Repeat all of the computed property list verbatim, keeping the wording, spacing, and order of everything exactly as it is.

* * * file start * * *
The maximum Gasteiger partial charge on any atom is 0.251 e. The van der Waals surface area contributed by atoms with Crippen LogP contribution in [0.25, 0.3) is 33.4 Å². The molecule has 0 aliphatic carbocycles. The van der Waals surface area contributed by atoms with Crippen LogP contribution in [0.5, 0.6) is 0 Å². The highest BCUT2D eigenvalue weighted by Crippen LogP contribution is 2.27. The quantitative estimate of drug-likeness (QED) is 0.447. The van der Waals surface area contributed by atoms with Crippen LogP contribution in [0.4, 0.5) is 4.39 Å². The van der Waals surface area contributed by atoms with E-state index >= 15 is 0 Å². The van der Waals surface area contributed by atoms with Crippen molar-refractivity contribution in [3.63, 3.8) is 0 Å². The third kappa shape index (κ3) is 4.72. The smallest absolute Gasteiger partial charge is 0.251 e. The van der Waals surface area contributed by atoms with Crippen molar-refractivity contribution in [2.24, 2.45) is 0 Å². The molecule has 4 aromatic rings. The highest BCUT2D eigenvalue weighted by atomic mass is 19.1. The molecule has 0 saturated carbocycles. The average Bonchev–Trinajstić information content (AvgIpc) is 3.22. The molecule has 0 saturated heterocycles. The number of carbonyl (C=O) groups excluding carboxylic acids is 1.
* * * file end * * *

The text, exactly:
The maximum Gasteiger partial charge on any atom is 0.251 e. The van der Waals surface area contributed by atoms with Crippen LogP contribution in [0.25, 0.3) is 33.4 Å². The molecule has 0 aliphatic carbocycles. The van der Waals surface area contributed by atoms with Crippen LogP contribution in [0.5, 0.6) is 0 Å². The highest BCUT2D eigenvalue weighted by Crippen LogP contribution is 2.27. The quantitative estimate of drug-likeness (QED) is 0.447. The van der Waals surface area contributed by atoms with Crippen LogP contribution in [0.4, 0.5) is 4.39 Å². The van der Waals surface area contributed by atoms with E-state index >= 15 is 0 Å². The van der Waals surface area contributed by atoms with Crippen molar-refractivity contribution in [3.63, 3.8) is 0 Å². The third kappa shape index (κ3) is 4.72. The smallest absolute Gasteiger partial charge is 0.251 e. The van der Waals surface area contributed by atoms with Crippen molar-refractivity contribution in [2.24, 2.45) is 0 Å². The molecule has 4 aromatic rings. The highest BCUT2D eigenvalue weighted by atomic mass is 19.1. The molecule has 0 saturated carbocycles. The average Bonchev–Trinajstić information content (AvgIpc) is 3.22. The molecule has 0 saturated heterocycles. The number of carbonyl (C=O) groups excluding carboxylic acids is 1.